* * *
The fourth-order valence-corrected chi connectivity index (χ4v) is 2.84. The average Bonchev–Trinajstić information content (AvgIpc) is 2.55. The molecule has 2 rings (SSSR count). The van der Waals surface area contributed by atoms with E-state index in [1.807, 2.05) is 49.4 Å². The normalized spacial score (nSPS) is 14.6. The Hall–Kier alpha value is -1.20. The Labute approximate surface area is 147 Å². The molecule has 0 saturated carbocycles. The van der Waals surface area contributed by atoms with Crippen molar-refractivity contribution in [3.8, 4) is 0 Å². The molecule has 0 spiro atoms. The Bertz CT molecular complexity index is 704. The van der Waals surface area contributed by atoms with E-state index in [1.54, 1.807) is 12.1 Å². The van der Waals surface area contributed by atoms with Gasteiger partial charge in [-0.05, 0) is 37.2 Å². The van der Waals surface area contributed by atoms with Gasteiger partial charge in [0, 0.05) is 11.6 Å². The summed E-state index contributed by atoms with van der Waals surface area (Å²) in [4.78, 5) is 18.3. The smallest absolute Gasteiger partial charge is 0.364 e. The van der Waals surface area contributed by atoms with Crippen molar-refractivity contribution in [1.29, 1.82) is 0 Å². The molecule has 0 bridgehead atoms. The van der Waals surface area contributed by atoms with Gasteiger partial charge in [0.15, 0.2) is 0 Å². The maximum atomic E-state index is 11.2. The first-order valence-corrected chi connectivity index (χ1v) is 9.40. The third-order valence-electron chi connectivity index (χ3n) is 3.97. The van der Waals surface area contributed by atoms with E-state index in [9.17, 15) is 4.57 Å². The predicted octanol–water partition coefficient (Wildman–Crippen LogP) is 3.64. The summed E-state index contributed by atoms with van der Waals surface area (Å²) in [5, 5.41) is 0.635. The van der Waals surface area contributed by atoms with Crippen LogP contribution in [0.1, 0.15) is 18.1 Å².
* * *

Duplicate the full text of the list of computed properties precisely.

The fourth-order valence-corrected chi connectivity index (χ4v) is 2.84. The average Bonchev–Trinajstić information content (AvgIpc) is 2.55. The molecule has 2 rings (SSSR count). The van der Waals surface area contributed by atoms with E-state index in [1.807, 2.05) is 49.4 Å². The normalized spacial score (nSPS) is 14.6. The Hall–Kier alpha value is -1.20. The Labute approximate surface area is 147 Å². The molecule has 0 saturated carbocycles. The van der Waals surface area contributed by atoms with Crippen molar-refractivity contribution in [3.8, 4) is 0 Å². The molecule has 0 spiro atoms. The Bertz CT molecular complexity index is 704. The van der Waals surface area contributed by atoms with E-state index in [1.54, 1.807) is 12.1 Å². The van der Waals surface area contributed by atoms with Gasteiger partial charge in [-0.05, 0) is 37.2 Å². The van der Waals surface area contributed by atoms with Gasteiger partial charge in [0, 0.05) is 11.6 Å². The summed E-state index contributed by atoms with van der Waals surface area (Å²) in [4.78, 5) is 18.3. The smallest absolute Gasteiger partial charge is 0.364 e. The van der Waals surface area contributed by atoms with Crippen molar-refractivity contribution in [1.29, 1.82) is 0 Å². The molecule has 0 bridgehead atoms. The van der Waals surface area contributed by atoms with Gasteiger partial charge in [0.15, 0.2) is 0 Å². The maximum atomic E-state index is 11.2. The first-order valence-corrected chi connectivity index (χ1v) is 9.40. The third-order valence-electron chi connectivity index (χ3n) is 3.97. The van der Waals surface area contributed by atoms with E-state index in [9.17, 15) is 4.57 Å². The predicted octanol–water partition coefficient (Wildman–Crippen LogP) is 3.64. The summed E-state index contributed by atoms with van der Waals surface area (Å²) in [5, 5.41) is 0.635. The van der Waals surface area contributed by atoms with Crippen LogP contribution in [0.1, 0.15) is 18.1 Å².